Prev: How to model complex systems (Major transitions)
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TODO List:
  • REF Lotka volterra
  • REF Gardener & Aschby + CLARIFICATION
  • REF De Boer & Hogeweg 1985? immune influx system
  • REF Hubble 2001?
  • REF Higgs & Derida?
  • REF koza
  • REF Lynch small pops?
  • REF Kimura Waddington
  • REF Kauffmann: robustness maintained while making novelty

Ecosystem complexity, selection and insights

  • Equilibrium of a system? But what property of that system should be then consider? Which species, how many species? Often it is much easier studying transients.
  • Replicator versus influx systems
    • entities self-replicating, versus autocatalytic (not self-replicating)
  • neutrality versus selection
  • levels of complexity

Ecosystem complexity

  • In the 60's the main idea was that diversity leads to stability. This was an emergent truth, but a misinterpretation of Lotka-Volterra models.
  • In the 70's the likes of Gardener and Ashby, and May studied systems with arbitrary interactions:
    • here diverse systems were less likely to be stable
    • close to equilibrium of the random Jacobian matrices:
      • sigma*root(species*connectivity) < diagonal in almost all cases (??)
      • if get bigger (??) term hold, there is less chance of being stable
    • very little biological knowledge inputed, only equilibrium analysis
  • Later, more biological structure included: this gave a similar trend but showed much more stability
  • But: are equillibria so important or relevant for real ecosystems? The are only valid in settings with pre-defined non-changing species

Replicator versus Influx

This is based on a study by de Boer and Hogeweg 1985 (REF) on immune system diversity to study the postulate that in an influx driven system like the immune-system, complexity is different from an ecosystem case. Using a similar analysis as above (70's case):
  • replicator system: on diagonal -a + Ecijnj: to be stable, negative, harder with greater N
  • influx system: on diagonal: -b - Ecijnj, always negative, the more stable
Bottomline: self- or non-self replicator dynamics are quite different
  • problem in out competition (hard to stabilize diversity and stability), which is not a problem in influx case
  • this is important for autocatalytic to self-replicator transition!

Ecosystem stability

We saw that:
  • interlocking timescales: the evolutionary timescales can be important for stabilizing diversity! (adapting polymorphism)
  • population-based diversity: co-evolution of populations (virus and host), may blow up complexity of system!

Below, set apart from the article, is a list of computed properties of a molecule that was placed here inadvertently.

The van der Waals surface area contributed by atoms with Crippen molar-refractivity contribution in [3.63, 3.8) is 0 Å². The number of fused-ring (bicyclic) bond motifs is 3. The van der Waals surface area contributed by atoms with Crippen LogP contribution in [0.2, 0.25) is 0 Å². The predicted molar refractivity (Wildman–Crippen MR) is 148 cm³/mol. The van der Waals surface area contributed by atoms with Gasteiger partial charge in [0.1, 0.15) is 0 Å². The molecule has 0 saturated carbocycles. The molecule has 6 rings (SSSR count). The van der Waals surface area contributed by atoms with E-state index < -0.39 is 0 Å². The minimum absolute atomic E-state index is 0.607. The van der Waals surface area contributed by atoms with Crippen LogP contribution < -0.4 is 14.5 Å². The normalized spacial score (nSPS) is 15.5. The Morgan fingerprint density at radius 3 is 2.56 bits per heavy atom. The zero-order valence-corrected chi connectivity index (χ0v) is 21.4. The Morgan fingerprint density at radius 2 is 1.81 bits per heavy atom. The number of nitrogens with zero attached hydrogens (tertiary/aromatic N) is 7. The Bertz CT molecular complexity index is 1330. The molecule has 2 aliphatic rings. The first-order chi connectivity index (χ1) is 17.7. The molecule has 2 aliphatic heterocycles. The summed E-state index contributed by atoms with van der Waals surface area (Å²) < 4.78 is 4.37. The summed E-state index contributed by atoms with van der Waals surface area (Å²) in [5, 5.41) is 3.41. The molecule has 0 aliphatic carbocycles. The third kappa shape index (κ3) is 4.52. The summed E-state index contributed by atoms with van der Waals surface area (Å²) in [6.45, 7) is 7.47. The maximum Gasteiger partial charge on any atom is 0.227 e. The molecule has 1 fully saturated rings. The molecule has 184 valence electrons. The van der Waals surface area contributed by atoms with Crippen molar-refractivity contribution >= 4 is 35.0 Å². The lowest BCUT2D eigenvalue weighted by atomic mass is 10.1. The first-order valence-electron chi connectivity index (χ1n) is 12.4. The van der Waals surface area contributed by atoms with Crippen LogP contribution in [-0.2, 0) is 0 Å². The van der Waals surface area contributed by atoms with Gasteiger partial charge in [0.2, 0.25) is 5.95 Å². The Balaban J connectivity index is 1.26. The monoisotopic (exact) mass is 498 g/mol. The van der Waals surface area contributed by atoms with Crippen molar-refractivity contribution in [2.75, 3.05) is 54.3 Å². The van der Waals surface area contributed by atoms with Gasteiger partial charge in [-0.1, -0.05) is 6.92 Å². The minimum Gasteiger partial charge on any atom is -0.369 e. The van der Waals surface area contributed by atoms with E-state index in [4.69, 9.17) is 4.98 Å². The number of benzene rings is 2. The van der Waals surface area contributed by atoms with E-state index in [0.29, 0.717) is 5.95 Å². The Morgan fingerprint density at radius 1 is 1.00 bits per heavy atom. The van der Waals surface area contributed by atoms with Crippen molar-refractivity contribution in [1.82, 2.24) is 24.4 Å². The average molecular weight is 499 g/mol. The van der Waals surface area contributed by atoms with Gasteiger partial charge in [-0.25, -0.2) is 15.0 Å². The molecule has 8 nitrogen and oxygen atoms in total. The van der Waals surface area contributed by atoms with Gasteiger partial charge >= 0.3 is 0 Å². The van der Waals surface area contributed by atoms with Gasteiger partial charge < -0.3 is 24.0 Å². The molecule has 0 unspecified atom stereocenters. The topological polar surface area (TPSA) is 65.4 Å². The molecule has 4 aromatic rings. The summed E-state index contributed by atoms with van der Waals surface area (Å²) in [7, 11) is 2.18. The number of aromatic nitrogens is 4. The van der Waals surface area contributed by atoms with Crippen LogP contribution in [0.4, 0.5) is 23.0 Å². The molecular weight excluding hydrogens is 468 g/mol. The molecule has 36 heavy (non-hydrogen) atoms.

• eco-system based information accumulation: (ecosystem based problem solving, hypercycles) all sorts of side-effects, creates new niches, based on selection
  • neutral theory (Hubble 2001): diversity simply due to randomness of birth death and dispersal. Species abundance patterns in "equilibrium", but what is there is changing.
    • so non-functional niches? no, but should take into account as "baseline" expectation
    • does function niche disturb species abundance as we should expect from random process? (now combined with Tilman niche differentiation)
    • cf Cordero: random process genes generates a number of observation in gene regulatory networks, but we conclude that FFL are not functional

Neutrality and speciation

  • quasi-species variation:
    • mutants are close in genotype but not in phenotype
    • depends on geno-pheno mapping variants can be quite different in phenotypes (cf Critters)
    • these are "shapes in the shadow" on the neutral path
    • on flat landscape (finite): clustering due to gyneology, simple random births and deaths (Higgs and Derida?), cf neutral path
  • standard speciation:
    • allopatric (could be selection) and mating, incompatability after neutral drift (e.g. via duplications and network attractors)
    • population - individual-based diversity: the bistability between them
  • alternative:

Thus about the elephant:
  • information threshold (not arbitrary amount of information)
  • side-effect of evolution (versus fixed target) (cf Koza)
  • side-effect of small populations (Lynch): contradicts information threshold
    • "constructive neutral evolution": effective population size is much smaller of complex organisms
    • they may be over information threshold: selected genome, population shrinks, suboptimal genotypes will arise, longer in population because mechanism by sub-functionalization
    • e.g. chaperones there because proteins loose independent protein, more freedom to evolve (chaperones, with stress work less well, more variation in proteins, way to rescue system?).
  • genetic operators (duplication, gcr, transposons)
  • structuring gene regulation networks
  • evolutionary signatures (only information local)
  • as alternative to population based diversity
  • as alternative to mutation priming, red Queen
  • study how to solve different tasks? qualitative insights what can be done
  • study as multi-level system:
    • critters: genes and system with dynamics of own, multiple side-effects
  • automatic orchestration of multiple features
  • interface with self-organization
  • robustness

Neutrality and evolvability

  • important for adaptation in evolution
  • long neutral paths and networks
  • there is a short way to go to better solution (many solutions 1% of all protein sequences do have enzyme function)
  • phenotype-first evolution (pre-pattern): Kimura, Waddington
  • mutational priming: needs nothing other than previous evolutionary history
  • evolutionary robustness (versus evolvability): fixed versus variable target, do not hinder each other, explore genotype space. Kauffmann: robust attractors can remain while making novelty

Next: Models of explanation (and end)

De Boer & Hogeweg (1985)
Lynch ??
Higgs & Derida ??
Hubble 2001?
Tilman ?
Kimura ?
Waddington ?
Gardener & Ashby (197?)